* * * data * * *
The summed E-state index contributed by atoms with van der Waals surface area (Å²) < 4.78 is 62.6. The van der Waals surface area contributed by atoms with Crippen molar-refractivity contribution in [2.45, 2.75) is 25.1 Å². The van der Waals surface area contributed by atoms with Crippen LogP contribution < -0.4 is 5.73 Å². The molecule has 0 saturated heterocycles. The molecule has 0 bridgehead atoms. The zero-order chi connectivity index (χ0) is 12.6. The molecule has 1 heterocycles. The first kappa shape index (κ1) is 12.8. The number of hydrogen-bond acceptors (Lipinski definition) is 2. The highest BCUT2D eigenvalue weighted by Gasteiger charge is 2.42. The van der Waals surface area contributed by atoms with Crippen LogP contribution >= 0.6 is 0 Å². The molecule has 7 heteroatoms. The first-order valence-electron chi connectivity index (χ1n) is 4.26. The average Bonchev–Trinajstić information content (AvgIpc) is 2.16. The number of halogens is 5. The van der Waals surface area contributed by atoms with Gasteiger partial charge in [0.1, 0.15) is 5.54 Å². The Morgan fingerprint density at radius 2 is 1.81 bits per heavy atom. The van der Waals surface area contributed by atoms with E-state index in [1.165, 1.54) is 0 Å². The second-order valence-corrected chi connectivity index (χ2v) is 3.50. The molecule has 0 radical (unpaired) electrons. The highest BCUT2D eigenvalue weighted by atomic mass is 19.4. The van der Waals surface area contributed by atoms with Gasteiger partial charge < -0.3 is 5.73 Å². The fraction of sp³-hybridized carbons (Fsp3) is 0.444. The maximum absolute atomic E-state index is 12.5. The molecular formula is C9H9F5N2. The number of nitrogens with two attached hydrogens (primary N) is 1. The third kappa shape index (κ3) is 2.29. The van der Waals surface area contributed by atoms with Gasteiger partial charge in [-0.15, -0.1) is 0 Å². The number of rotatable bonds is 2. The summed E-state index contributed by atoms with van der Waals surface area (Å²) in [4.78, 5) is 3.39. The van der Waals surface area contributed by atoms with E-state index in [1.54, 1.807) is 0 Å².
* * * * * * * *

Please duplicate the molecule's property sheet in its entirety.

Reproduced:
The summed E-state index contributed by atoms with van der Waals surface area (Å²) < 4.78 is 62.6. The van der Waals surface area contributed by atoms with Crippen molar-refractivity contribution in [2.45, 2.75) is 25.1 Å². The van der Waals surface area contributed by atoms with Crippen LogP contribution < -0.4 is 5.73 Å². The molecule has 0 saturated heterocycles. The molecule has 0 bridgehead atoms. The zero-order chi connectivity index (χ0) is 12.6. The molecule has 1 heterocycles. The first kappa shape index (κ1) is 12.8. The number of hydrogen-bond acceptors (Lipinski definition) is 2. The highest BCUT2D eigenvalue weighted by Gasteiger charge is 2.42. The van der Waals surface area contributed by atoms with Crippen LogP contribution >= 0.6 is 0 Å². The molecule has 7 heteroatoms. The first-order valence-electron chi connectivity index (χ1n) is 4.26. The average Bonchev–Trinajstić information content (AvgIpc) is 2.16. The number of halogens is 5. The van der Waals surface area contributed by atoms with Gasteiger partial charge in [0.1, 0.15) is 5.54 Å². The Morgan fingerprint density at radius 2 is 1.81 bits per heavy atom. The van der Waals surface area contributed by atoms with E-state index in [1.165, 1.54) is 0 Å². The second-order valence-corrected chi connectivity index (χ2v) is 3.50. The molecule has 0 radical (unpaired) electrons. The highest BCUT2D eigenvalue weighted by atomic mass is 19.4. The van der Waals surface area contributed by atoms with Gasteiger partial charge < -0.3 is 5.73 Å². The fraction of sp³-hybridized carbons (Fsp3) is 0.444. The maximum absolute atomic E-state index is 12.5. The molecular formula is C9H9F5N2. The number of nitrogens with two attached hydrogens (primary N) is 1. The third kappa shape index (κ3) is 2.29. The van der Waals surface area contributed by atoms with Gasteiger partial charge in [-0.15, -0.1) is 0 Å². The number of rotatable bonds is 2. The summed E-state index contributed by atoms with van der Waals surface area (Å²) in [4.78, 5) is 3.39. The van der Waals surface area contributed by atoms with E-state index in [1.54, 1.807) is 0 Å².